Nuns and Mothers

Nuns and Mothers

Reading the Past

This essay originally appeared on the Reading the Past Blog by Sarah Johnson:

When I created Catherine Havens, the main character of The Altarpiece, I made her parentage uncertain.  She’s lived her whole life in the convent, under the eyes of the prioress, Christina, and the oldest nun, Veronica.  I wanted Catherine’s life to be woman-centered as a way of rethinking the roles of parents in Renaissance Europe.

Most Early Modern women were governed by their fathers and husbands, but life in the convent could be the exception.  We sometimes think of convent life as constrained, and of course it was controlled and demanding.  But in addition to providing (1) an escape from unwanted marriage, (2) some safety from contagious disease, (3) an opportunity for education beyond the traditional female accomplishments of sewing and music, and (4) positions of real power, nunneries made the mother the primary parent.

The Father was still present, but God the Father was in heaven rather than the next room.  Every convent required the services of at least one priest, but he neither lived within their walls nor oversaw much of the daily administration.  The Husband of these “brides of Christ” was also in heaven and was always perfect, mild, and loving.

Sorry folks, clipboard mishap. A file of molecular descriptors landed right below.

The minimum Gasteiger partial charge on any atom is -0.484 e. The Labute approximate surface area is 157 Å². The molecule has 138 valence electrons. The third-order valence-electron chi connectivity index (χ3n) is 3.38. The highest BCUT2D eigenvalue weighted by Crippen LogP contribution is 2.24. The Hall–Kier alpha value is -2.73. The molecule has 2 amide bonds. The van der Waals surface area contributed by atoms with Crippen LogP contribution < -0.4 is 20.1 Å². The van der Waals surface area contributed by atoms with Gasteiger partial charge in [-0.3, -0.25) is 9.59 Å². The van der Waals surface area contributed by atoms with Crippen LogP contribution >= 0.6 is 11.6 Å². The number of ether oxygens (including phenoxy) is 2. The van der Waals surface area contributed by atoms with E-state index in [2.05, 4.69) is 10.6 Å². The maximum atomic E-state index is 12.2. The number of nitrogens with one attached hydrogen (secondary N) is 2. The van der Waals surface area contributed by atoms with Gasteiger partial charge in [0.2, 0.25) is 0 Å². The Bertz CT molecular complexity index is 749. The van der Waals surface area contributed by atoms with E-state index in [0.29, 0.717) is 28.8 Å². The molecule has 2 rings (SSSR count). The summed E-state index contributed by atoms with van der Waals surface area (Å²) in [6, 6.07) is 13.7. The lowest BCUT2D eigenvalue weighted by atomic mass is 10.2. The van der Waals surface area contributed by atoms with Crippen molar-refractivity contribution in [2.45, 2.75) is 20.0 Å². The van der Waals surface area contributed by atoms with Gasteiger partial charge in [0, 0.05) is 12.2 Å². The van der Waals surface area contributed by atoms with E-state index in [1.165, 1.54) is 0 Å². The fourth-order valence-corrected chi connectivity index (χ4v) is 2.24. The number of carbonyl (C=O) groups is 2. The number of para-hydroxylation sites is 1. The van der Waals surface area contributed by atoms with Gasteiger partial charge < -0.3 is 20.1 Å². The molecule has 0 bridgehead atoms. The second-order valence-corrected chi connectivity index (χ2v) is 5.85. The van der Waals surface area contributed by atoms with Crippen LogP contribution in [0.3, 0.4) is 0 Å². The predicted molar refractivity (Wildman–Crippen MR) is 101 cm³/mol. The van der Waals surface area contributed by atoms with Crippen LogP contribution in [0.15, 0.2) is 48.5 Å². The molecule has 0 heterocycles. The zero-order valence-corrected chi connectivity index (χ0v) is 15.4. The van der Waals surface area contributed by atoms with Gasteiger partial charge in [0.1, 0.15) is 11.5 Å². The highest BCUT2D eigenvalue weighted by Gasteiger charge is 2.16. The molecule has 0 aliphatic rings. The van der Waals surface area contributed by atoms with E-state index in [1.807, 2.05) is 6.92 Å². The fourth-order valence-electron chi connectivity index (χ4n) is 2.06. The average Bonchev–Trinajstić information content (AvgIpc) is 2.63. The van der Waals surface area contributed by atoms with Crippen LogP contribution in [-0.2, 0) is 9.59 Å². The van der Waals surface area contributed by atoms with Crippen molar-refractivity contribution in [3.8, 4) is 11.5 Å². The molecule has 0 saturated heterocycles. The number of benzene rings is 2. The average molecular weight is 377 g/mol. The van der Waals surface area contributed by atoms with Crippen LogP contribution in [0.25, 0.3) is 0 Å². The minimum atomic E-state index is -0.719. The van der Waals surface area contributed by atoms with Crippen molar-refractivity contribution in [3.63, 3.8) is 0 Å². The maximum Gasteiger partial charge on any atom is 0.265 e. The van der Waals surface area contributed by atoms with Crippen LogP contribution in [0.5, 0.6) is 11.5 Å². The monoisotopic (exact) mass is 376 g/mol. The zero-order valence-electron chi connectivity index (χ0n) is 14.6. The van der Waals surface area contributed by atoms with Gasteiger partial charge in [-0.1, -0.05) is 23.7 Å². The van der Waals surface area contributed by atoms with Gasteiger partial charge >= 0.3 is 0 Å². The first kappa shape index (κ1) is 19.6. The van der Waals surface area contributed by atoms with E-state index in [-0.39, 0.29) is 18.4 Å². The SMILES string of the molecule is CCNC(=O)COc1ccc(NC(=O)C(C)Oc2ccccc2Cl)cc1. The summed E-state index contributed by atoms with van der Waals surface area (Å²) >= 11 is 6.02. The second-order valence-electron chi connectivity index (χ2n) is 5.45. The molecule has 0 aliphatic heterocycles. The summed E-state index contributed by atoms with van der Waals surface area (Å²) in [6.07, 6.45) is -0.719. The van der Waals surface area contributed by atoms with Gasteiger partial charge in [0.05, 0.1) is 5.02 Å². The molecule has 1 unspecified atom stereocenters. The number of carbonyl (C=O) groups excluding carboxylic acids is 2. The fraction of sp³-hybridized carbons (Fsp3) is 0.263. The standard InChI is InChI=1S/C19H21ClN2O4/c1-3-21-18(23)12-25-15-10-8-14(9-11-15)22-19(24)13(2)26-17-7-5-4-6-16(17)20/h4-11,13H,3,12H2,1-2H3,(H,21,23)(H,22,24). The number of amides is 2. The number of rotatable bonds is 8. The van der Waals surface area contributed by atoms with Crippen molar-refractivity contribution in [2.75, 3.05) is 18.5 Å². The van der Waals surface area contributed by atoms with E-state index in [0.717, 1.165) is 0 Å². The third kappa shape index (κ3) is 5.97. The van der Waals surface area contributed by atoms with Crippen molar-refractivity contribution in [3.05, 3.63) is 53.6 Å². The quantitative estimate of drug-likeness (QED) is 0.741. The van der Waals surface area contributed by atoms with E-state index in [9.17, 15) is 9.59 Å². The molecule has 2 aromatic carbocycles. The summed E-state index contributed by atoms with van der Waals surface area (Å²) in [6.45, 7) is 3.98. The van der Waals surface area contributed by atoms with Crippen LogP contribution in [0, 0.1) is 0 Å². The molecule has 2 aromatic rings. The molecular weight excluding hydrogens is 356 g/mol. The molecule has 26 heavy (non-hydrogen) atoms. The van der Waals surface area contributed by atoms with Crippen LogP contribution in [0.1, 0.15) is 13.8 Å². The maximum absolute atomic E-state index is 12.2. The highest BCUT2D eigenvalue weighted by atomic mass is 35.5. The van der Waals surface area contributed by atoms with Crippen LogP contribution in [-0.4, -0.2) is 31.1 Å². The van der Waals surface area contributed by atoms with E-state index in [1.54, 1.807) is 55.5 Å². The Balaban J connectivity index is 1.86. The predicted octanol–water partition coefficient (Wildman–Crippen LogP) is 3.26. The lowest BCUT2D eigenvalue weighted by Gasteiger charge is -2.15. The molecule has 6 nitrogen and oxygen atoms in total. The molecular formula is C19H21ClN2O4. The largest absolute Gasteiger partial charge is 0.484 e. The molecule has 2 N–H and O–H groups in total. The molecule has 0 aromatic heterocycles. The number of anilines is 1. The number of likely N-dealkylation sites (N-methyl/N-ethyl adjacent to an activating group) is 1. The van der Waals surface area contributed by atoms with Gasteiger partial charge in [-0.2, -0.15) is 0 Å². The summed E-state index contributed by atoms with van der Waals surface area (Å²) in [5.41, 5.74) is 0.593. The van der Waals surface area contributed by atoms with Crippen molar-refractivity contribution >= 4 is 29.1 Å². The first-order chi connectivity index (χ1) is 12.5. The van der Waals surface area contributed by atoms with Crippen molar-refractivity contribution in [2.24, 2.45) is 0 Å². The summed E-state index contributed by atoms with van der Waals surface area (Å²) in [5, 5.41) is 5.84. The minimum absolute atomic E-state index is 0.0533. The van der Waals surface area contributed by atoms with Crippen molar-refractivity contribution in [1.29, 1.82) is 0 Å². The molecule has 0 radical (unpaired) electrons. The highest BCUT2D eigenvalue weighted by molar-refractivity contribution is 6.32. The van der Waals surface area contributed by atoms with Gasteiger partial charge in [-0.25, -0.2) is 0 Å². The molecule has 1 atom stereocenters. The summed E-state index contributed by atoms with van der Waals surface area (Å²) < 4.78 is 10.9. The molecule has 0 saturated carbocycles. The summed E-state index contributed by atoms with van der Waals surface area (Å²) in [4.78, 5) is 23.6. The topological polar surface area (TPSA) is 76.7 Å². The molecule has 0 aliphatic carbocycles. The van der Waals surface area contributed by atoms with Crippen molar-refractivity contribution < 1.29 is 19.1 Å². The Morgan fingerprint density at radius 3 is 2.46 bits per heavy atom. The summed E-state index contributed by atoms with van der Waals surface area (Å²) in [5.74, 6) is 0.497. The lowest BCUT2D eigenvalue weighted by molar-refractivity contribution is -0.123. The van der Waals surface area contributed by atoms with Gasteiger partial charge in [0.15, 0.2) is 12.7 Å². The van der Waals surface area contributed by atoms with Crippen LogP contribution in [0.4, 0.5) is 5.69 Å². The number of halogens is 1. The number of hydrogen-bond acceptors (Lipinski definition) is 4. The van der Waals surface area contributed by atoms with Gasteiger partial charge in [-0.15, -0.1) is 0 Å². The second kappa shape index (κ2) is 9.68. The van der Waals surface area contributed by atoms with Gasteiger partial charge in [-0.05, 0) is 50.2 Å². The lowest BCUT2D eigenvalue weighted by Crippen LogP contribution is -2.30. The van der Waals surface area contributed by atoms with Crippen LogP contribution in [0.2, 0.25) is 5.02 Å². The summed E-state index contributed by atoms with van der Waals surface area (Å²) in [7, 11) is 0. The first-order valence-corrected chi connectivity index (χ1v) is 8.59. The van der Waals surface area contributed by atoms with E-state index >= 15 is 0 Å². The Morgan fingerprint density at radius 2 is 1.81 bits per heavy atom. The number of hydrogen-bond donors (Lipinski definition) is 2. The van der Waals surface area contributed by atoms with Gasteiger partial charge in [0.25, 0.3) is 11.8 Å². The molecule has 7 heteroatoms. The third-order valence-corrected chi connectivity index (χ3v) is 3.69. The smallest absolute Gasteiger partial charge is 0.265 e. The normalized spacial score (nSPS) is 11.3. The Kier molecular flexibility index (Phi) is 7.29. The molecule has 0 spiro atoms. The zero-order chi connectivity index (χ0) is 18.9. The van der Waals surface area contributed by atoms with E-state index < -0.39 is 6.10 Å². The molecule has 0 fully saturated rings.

But the Mother?  The second parent in the secular world, she was dominant in the convent in the figure of the abbess or the prioress.  In heaven, the Mother of God was a compassionate and accessible figure.  If God dealt punishment to sinners, Mary might be petitioned to intervene on behalf of His suffering children.  Even Jesus was seen as a mother, most famously by the mystic Julian of Norwich.  In my convent, the titular altarpiece features an image of Mary, and this would not have been unusual.  Catherine has, as she says, “prayed under Her eyes” all of her life.  It should be no surprise, then, that Catherine believes that she can make decisions about her beliefs and her desires without consulting a father.

Some abbesses no doubt took advantage of their power (Hildegard of Bingen was notoriously cruel to novices and lay sisters), but a good Mother had more influence than anyone else in the convent.  Not every nun could aspire to her authority, but the precedent was there, and women did find expressions of their creative, political, and personal ambitions through the female hierarchy of the pre-Reformation convents, as Catherine does in her work as a healer and a compiler of medical books.

The critic Joan Kelly, back in 1977, provocatively asked whether women had a Renaissance.  She concluded that while men were exploring the “new learning,” Protestant women were relegated to secondary positions—with no respectable alternative.  Husbands were recast as domestic religious authorities in the place of priests.  Unmarried women were condemned, as Shakespeare’s Beatrice says, to “lead apes in hell.”

And this is, in part, why the notion of the Mother is so important to my nun.  She’s Mother of God and living woman, model of power and learning.  The ideal Protestant mother soon became the “angel in the house”:  submissive, selfless, and silent.  She was perfectly secondary, which, of course, no real woman is.  What I wanted to recreate was a complex, true set of Mothers who work and love and, yes, sin as all of us do, even in the house of God.

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